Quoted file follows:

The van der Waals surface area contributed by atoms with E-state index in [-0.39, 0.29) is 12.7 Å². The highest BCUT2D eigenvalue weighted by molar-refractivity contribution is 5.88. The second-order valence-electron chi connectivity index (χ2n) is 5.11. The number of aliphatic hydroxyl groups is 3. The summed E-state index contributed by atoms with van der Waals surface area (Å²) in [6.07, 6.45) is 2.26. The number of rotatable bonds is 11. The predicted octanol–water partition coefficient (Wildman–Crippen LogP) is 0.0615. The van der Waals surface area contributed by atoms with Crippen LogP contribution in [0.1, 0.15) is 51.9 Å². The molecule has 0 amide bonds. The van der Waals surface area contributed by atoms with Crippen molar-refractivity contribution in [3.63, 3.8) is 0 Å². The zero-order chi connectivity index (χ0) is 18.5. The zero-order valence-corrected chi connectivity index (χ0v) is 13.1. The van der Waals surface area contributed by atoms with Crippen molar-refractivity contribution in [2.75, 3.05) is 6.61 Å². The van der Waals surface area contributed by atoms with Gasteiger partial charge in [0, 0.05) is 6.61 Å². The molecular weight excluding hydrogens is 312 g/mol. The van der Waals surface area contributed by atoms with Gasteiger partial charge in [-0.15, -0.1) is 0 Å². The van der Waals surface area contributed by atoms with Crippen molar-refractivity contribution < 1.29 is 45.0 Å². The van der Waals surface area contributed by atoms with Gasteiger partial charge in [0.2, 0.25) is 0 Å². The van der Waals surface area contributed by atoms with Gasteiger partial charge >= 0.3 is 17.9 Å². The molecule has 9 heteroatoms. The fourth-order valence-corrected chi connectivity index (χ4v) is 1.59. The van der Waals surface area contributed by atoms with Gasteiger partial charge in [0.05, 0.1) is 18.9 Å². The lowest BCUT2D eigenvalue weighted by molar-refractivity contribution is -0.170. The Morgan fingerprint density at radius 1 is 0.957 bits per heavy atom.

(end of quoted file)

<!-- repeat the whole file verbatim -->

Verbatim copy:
The van der Waals surface area contributed by atoms with E-state index in [-0.39, 0.29) is 12.7 Å². The highest BCUT2D eigenvalue weighted by molar-refractivity contribution is 5.88. The second-order valence-electron chi connectivity index (χ2n) is 5.11. The number of aliphatic hydroxyl groups is 3. The summed E-state index contributed by atoms with van der Waals surface area (Å²) in [6.07, 6.45) is 2.26. The number of rotatable bonds is 11. The predicted octanol–water partition coefficient (Wildman–Crippen LogP) is 0.0615. The van der Waals surface area contributed by atoms with Crippen LogP contribution in [0.1, 0.15) is 51.9 Å². The molecule has 0 amide bonds. The van der Waals surface area contributed by atoms with Crippen molar-refractivity contribution in [3.63, 3.8) is 0 Å². The zero-order chi connectivity index (χ0) is 18.5. The zero-order valence-corrected chi connectivity index (χ0v) is 13.1. The van der Waals surface area contributed by atoms with Crippen molar-refractivity contribution in [2.75, 3.05) is 6.61 Å². The van der Waals surface area contributed by atoms with Gasteiger partial charge in [0, 0.05) is 6.61 Å². The molecular weight excluding hydrogens is 312 g/mol. The van der Waals surface area contributed by atoms with Gasteiger partial charge in [-0.15, -0.1) is 0 Å². The van der Waals surface area contributed by atoms with Crippen molar-refractivity contribution < 1.29 is 45.0 Å². The van der Waals surface area contributed by atoms with Gasteiger partial charge in [0.2, 0.25) is 0 Å². The van der Waals surface area contributed by atoms with Gasteiger partial charge >= 0.3 is 17.9 Å². The molecule has 9 heteroatoms. The fourth-order valence-corrected chi connectivity index (χ4v) is 1.59. The van der Waals surface area contributed by atoms with Gasteiger partial charge in [0.05, 0.1) is 18.9 Å². The lowest BCUT2D eigenvalue weighted by molar-refractivity contribution is -0.170. The Morgan fingerprint density at radius 1 is 0.957 bits per heavy atom.